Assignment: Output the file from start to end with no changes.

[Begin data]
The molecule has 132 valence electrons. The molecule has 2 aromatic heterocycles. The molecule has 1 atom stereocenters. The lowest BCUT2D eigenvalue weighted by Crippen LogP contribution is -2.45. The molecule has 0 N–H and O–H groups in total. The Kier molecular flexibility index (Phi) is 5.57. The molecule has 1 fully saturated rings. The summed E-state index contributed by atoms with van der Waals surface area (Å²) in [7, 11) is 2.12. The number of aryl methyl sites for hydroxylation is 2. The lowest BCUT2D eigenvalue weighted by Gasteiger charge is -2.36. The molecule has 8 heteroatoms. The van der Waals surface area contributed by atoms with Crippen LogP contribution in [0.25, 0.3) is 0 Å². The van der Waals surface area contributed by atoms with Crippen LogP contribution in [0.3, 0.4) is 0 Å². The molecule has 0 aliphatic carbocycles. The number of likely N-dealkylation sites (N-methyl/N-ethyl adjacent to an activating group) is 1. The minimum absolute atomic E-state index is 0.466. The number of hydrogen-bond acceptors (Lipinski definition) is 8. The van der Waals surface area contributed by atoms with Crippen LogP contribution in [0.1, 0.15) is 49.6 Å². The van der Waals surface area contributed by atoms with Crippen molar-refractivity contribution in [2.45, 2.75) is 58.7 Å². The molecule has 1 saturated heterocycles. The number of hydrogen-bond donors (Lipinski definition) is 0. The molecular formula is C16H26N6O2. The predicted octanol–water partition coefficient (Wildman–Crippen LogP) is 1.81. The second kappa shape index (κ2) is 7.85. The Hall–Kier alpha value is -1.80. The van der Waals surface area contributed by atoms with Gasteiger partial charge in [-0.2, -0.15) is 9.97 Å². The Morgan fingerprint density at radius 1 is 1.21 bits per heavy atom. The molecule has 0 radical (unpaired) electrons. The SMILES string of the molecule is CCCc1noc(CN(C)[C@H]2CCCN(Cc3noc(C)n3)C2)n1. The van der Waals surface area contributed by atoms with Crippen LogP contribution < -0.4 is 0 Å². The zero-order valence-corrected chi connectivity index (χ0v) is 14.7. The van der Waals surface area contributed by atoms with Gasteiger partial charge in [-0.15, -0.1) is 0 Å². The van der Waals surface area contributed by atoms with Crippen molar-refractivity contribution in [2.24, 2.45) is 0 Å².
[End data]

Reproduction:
The molecule has 132 valence electrons. The molecule has 2 aromatic heterocycles. The molecule has 1 atom stereocenters. The lowest BCUT2D eigenvalue weighted by Crippen LogP contribution is -2.45. The molecule has 0 N–H and O–H groups in total. The Kier molecular flexibility index (Phi) is 5.57. The molecule has 1 fully saturated rings. The summed E-state index contributed by atoms with van der Waals surface area (Å²) in [7, 11) is 2.12. The number of aryl methyl sites for hydroxylation is 2. The lowest BCUT2D eigenvalue weighted by Gasteiger charge is -2.36. The molecule has 8 heteroatoms. The van der Waals surface area contributed by atoms with Crippen LogP contribution in [0.25, 0.3) is 0 Å². The van der Waals surface area contributed by atoms with Crippen LogP contribution in [0.3, 0.4) is 0 Å². The molecule has 0 aliphatic carbocycles. The number of likely N-dealkylation sites (N-methyl/N-ethyl adjacent to an activating group) is 1. The minimum absolute atomic E-state index is 0.466. The number of hydrogen-bond acceptors (Lipinski definition) is 8. The van der Waals surface area contributed by atoms with Crippen LogP contribution in [0.1, 0.15) is 49.6 Å². The van der Waals surface area contributed by atoms with Crippen molar-refractivity contribution in [2.45, 2.75) is 58.7 Å². The molecule has 1 saturated heterocycles. The number of hydrogen-bond donors (Lipinski definition) is 0. The molecular formula is C16H26N6O2. The predicted octanol–water partition coefficient (Wildman–Crippen LogP) is 1.81. The second kappa shape index (κ2) is 7.85. The Hall–Kier alpha value is -1.80. The van der Waals surface area contributed by atoms with Gasteiger partial charge in [-0.2, -0.15) is 9.97 Å². The Morgan fingerprint density at radius 1 is 1.21 bits per heavy atom. The molecule has 0 radical (unpaired) electrons. The SMILES string of the molecule is CCCc1noc(CN(C)[C@H]2CCCN(Cc3noc(C)n3)C2)n1. The van der Waals surface area contributed by atoms with Crippen LogP contribution < -0.4 is 0 Å². The zero-order valence-corrected chi connectivity index (χ0v) is 14.7. The van der Waals surface area contributed by atoms with Gasteiger partial charge in [-0.15, -0.1) is 0 Å². The van der Waals surface area contributed by atoms with Crippen molar-refractivity contribution in [2.24, 2.45) is 0 Å².